Honda Crosstour

From Wikipedia, the free encyclopedia
Jump to navigation Jump to search
Honda Crosstour (TF1/2)
2010 Honda Accord Crosstour EX-L front -- 05-19-2010.jpg
Also calledHonda Accord Crosstour (2010–2011)
ProductionSeptember 2009 – August 2015
Model years2010–2015
AssemblyUnited States: East Liberty, Ohio (ELAP)
China: Guangzhou (Guangqi Honda)
Body and chassis
ClassMid-size car
Body style5-door liftback
LayoutFront-engine, front-wheel-drive
Front-engine, four-wheel-drive
RelatedHonda Accord
Acura TL
Engine2.4-liter K24A I4
3.0-liter J30A5 V6 (China-only)
3.5-liter J35Z2 V6 (2010-12)
3.5-liter J35Y1 V6 (2013-15)
Transmission5-speed automatic (4-cylinder, 2010-2012 V6)
6-speed automatic (2013-15 V6)
Wheelbase110.1 in (2,797 mm)
Length195.8 in (4,973 mm)
Width74.7 in (1,897 mm)
Height65.7 in (1,669 mm)
Curb weight4,105 lb (1,862 kg)
PredecessorHonda Accord wagon
SuccessorHonda Avancier/UR-V (China)
Honda Passport (North America)

The Honda Crosstour (initially branded the Accord Crosstour) is a mid-size car manufactured by Japanese automaker Honda. Sales began in November 2009 for the 2010 model year and were discontinued for the 2016 model year due to slow sales.[1][2]


2010 Honda Accord Crosstour EX-L (United States)
Honda Crosstour (China; facelift)
2013 Honda Crosstour concept

The Crosstour slotted below the Pilot in size in Honda's SUV lineup; the Crosstour was longer but had two rows of seating compared to the Pilot's three and had approximately 50 cubic feet less interior space.[3][4]

The Crosstour was a hatchback/wagon variation of the Accord and shared the same platform. The Crosstour was powered by a 3.5-liter V6 engine or the optional 2.4-liter 4-cylinder engine (front-wheel drive only) and a choice of either front-wheel or all-wheel drive,[5] with prices that started at $29,670, above those of the Accord sedan (which started at under $23,000).[6]

The Crosstour was a competitor to the Toyota Venza, a wagon based upon the Accord's perennial competitor, the Camry. And like the Venza, which was meant to replace the Camry wagon, the Crosstour did the same to the Accord wagon.

For the 2012 model year, Honda removed the "Accord" prefix, making the name just "Crosstour", and gave its front grille a restyle. An I4 engine for front-wheel drive models was released in late 2011 and put on sale in early 2012.

The Crosstour was sold in the United States, Canada, Mexico, China, Middle East, Southeast Asia and Russia. Guangqi Honda built and marketed the Crosstour in China.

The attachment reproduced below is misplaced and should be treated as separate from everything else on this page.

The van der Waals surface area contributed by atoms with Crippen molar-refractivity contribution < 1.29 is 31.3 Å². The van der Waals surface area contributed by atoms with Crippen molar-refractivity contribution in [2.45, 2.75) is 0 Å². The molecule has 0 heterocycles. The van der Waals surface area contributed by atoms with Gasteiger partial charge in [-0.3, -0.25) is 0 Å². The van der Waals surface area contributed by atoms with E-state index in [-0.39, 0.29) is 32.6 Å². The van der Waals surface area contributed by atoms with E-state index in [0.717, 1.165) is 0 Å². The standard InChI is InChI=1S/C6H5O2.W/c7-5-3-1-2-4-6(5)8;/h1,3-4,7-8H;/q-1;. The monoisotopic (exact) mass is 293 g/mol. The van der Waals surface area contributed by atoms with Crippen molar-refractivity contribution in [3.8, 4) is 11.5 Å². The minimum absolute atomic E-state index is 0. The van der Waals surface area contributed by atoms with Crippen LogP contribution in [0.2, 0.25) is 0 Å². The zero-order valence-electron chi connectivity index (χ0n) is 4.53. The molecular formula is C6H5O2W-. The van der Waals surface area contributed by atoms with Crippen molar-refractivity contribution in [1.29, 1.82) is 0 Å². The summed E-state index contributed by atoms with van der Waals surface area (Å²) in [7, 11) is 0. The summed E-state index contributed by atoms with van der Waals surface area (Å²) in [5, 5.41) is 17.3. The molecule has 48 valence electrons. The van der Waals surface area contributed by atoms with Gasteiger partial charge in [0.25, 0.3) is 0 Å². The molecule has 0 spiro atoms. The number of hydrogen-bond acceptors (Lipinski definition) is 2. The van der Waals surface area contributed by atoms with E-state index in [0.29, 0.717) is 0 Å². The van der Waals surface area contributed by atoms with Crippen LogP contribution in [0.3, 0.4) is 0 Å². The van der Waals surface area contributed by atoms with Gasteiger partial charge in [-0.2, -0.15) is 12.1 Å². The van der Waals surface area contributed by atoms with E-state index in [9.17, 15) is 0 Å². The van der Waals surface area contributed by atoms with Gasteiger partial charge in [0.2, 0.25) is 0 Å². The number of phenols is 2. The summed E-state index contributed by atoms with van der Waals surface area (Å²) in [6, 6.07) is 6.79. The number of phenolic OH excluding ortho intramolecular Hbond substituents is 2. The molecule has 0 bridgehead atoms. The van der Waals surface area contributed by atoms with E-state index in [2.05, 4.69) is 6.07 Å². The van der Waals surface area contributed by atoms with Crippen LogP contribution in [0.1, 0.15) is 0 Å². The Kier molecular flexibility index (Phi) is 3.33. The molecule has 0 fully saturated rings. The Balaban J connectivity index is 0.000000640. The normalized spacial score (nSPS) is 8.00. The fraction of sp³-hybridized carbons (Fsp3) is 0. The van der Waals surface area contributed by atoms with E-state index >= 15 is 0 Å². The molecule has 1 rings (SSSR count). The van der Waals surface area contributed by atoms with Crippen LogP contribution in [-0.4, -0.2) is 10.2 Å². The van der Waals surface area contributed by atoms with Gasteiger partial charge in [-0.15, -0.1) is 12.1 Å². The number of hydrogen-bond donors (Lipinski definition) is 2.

For the 2013 model year, Honda refreshed the Crosstour. A concept vehicle of the Crosstour was unveiled at the New York International Auto Show on April 4, 2012. The revised 2013 Crosstour went on sale on November 20, 2012 with a $500 reduction in price along with increased standard content. The interior was redesigned, with a more powerful and fuel efficient J35Y1 V6 engine coupled to a 6-speed automatic replacing the previous J35Z2 V6 and 5-speed automatic. Fuel economy for V6 models was improved to an EPA-estimated 20/30/23 mpg (city/highway/combined) for front-wheel-drive and 19/28/22 mpg for all-wheel-drive. Inside a 10-way power (2-way lumbar) driver's seat and auto-dimming rearview mirror also became standard on all trims.


On April 8, 2015, Honda announced that it was discontinuing production on the Crosstour at the end of the 2015 model year due to slow sales.[7] Final production date was August 31, 2015. Another factor in Honda's decision is to free up space on the production line for the CR-V, Acura RDX and also the Acura MDX in 2017.[8]


The 2013 Crosstour was available with a Forward Collision and Lane Departure Warning Systems. A rear-view backup camera was standard on all 2012 models,[9] a more sophisticated rear camera with wide and top view angles was optional. Excluding the base EX trim a new LaneWatch camera mounted in the passenger side mirror was standard on 2013 models.


The 2010 Accord Crosstour EX-L crash-tested by the Insurance Institute for Highway Safety (IIHS)
IIHS scores:[10]
Moderate overlap frontal offset Good
Side impact Good
Roof strength Marginal (2010-12 models)
Roof strength Good (2013–2015)


NHTSA 2010 Crosstour:[11]
Frontal Driver: 5/5 stars
Frontal Passenger: 5/5 stars
Side Driver: 5/5 stars
Side Passenger: 5/5 stars
Side Rear Passenger: 5/5 stars
Rollover FWD: 4/5 stars / 12.7%
Rollover AWD: 4/5 stars / 11.8%

Sales figures[edit]

Calendar year Total sales (U.S.)
2009 2,564
2010 28,851
2011 17,974
2012 20,848
2013 16,847[12]
2014 11,802
2015 9,104[13]
2016 726[14]
2017 5[15]


  1. ^ "Honda Accord Crosstour officially confirmed for Fall 2009 as 2010 model". Auto Blog.
  2. ^ "2010 Accord Crosstour Styling Conceals Surprising Versatility". News Wire.
  3. ^ "2012 Honda Pilot Specifications". Honda Automobiles. Retrieved 2012-03-05.
  4. ^ "2012 Honda Crosstour Specifications". Honda Automobiles. Retrieved 2012-03-05.
  5. ^ "2010 Honda Accord Crosstour Preview". JB car pages. Archived from the original on 2012-07-19. Retrieved 2011-04-03.
  6. ^ "2010 Honda Accord Crosstour Review".
  7. ^ "Honda Crosstour to be Discontinued After 2015 Model Year" from Automobile (April 8, 2015)
  8. ^ "Honda killing off Crosstour in big production shift" from USA Today (April 8, 2015)
  9. ^ "2012 Honda Crosstour Drops Accord From Name, Gets More Equipment".
  10. ^
  11. ^ (10 June 2016). "Ratings". NHTSA.
  12. ^ "Archived copy". Archived from the original on 2014-01-04. Retrieved 2014-07-25.CS1 maint: archived copy as title (link)
  13. ^ "American Honda Sets New All-Time Annual Sales Record".
  14. ^ "American Honda Sets All-Time Sales Records Powered by Demand for Cars and Trucks". (Press release). 2017-01-04.
  15. ^ "American Honda Sets 3rd Straight Annual Sales Record with Best-Ever December for Trucks". (Press release). 2018-01-03.

External links[edit]